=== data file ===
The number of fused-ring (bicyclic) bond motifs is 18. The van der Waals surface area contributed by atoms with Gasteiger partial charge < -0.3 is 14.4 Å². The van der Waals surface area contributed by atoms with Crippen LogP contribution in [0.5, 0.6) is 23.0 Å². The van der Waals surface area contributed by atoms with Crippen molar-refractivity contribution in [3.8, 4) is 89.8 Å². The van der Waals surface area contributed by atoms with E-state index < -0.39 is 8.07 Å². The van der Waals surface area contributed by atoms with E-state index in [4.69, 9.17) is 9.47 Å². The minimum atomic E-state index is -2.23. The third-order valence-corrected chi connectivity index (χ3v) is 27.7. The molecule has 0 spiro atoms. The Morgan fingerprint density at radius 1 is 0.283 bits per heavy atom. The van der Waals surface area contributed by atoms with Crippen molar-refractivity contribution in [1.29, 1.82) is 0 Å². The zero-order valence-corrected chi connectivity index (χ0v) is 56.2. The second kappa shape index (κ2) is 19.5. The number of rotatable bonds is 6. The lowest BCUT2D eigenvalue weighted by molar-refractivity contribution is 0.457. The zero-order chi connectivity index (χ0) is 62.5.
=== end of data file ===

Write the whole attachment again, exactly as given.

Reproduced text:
The number of fused-ring (bicyclic) bond motifs is 18. The van der Waals surface area contributed by atoms with Gasteiger partial charge < -0.3 is 14.4 Å². The van der Waals surface area contributed by atoms with Crippen LogP contribution in [0.5, 0.6) is 23.0 Å². The van der Waals surface area contributed by atoms with Crippen molar-refractivity contribution in [3.8, 4) is 89.8 Å². The van der Waals surface area contributed by atoms with E-state index < -0.39 is 8.07 Å². The van der Waals surface area contributed by atoms with E-state index in [4.69, 9.17) is 9.47 Å². The minimum atomic E-state index is -2.23. The third-order valence-corrected chi connectivity index (χ3v) is 27.7. The molecule has 0 spiro atoms. The Morgan fingerprint density at radius 1 is 0.283 bits per heavy atom. The van der Waals surface area contributed by atoms with Crippen molar-refractivity contribution in [1.29, 1.82) is 0 Å². The zero-order valence-corrected chi connectivity index (χ0v) is 56.2. The second kappa shape index (κ2) is 19.5. The number of rotatable bonds is 6. The lowest BCUT2D eigenvalue weighted by molar-refractivity contribution is 0.457. The zero-order chi connectivity index (χ0) is 62.5.